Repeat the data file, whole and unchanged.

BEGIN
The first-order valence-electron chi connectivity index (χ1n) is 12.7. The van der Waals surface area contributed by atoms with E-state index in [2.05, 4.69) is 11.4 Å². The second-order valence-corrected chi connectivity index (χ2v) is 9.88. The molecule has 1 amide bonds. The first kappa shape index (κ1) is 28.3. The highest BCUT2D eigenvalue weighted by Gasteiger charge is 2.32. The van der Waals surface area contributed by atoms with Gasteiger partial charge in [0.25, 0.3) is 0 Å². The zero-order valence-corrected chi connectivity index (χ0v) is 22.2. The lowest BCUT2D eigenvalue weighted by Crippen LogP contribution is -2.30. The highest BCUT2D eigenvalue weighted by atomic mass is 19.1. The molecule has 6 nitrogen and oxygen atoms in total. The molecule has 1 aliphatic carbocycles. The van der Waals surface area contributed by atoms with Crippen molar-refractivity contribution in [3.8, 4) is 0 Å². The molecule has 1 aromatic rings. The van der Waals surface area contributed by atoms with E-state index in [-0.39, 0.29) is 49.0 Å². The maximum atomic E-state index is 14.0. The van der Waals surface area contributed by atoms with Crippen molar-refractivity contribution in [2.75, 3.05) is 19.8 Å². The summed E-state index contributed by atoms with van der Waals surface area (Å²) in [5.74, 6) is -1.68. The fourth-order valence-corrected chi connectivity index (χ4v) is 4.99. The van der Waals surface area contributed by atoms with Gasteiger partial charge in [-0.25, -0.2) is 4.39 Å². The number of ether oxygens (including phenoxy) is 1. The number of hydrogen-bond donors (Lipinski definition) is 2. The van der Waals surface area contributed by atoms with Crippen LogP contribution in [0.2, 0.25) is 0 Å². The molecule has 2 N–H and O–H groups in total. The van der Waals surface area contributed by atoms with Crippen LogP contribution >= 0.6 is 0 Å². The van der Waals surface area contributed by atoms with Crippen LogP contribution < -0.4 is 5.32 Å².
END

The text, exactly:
The first-order valence-electron chi connectivity index (χ1n) is 12.7. The van der Waals surface area contributed by atoms with E-state index in [2.05, 4.69) is 11.4 Å². The second-order valence-corrected chi connectivity index (χ2v) is 9.88. The molecule has 1 amide bonds. The first kappa shape index (κ1) is 28.3. The highest BCUT2D eigenvalue weighted by Gasteiger charge is 2.32. The van der Waals surface area contributed by atoms with Gasteiger partial charge in [0.25, 0.3) is 0 Å². The zero-order valence-corrected chi connectivity index (χ0v) is 22.2. The lowest BCUT2D eigenvalue weighted by Crippen LogP contribution is -2.30. The highest BCUT2D eigenvalue weighted by atomic mass is 19.1. The molecule has 6 nitrogen and oxygen atoms in total. The molecule has 1 aliphatic carbocycles. The van der Waals surface area contributed by atoms with Crippen molar-refractivity contribution in [3.8, 4) is 0 Å². The molecule has 1 aromatic rings. The van der Waals surface area contributed by atoms with E-state index in [-0.39, 0.29) is 49.0 Å². The maximum atomic E-state index is 14.0. The van der Waals surface area contributed by atoms with Crippen molar-refractivity contribution in [2.75, 3.05) is 19.8 Å². The summed E-state index contributed by atoms with van der Waals surface area (Å²) in [5.74, 6) is -1.68. The fourth-order valence-corrected chi connectivity index (χ4v) is 4.99. The van der Waals surface area contributed by atoms with Gasteiger partial charge in [-0.25, -0.2) is 4.39 Å². The number of ether oxygens (including phenoxy) is 1. The number of hydrogen-bond donors (Lipinski definition) is 2. The van der Waals surface area contributed by atoms with Crippen LogP contribution in [0.2, 0.25) is 0 Å². The molecule has 2 N–H and O–H groups in total. The van der Waals surface area contributed by atoms with Crippen LogP contribution >= 0.6 is 0 Å². The van der Waals surface area contributed by atoms with Crippen LogP contribution < -0.4 is 5.32 Å².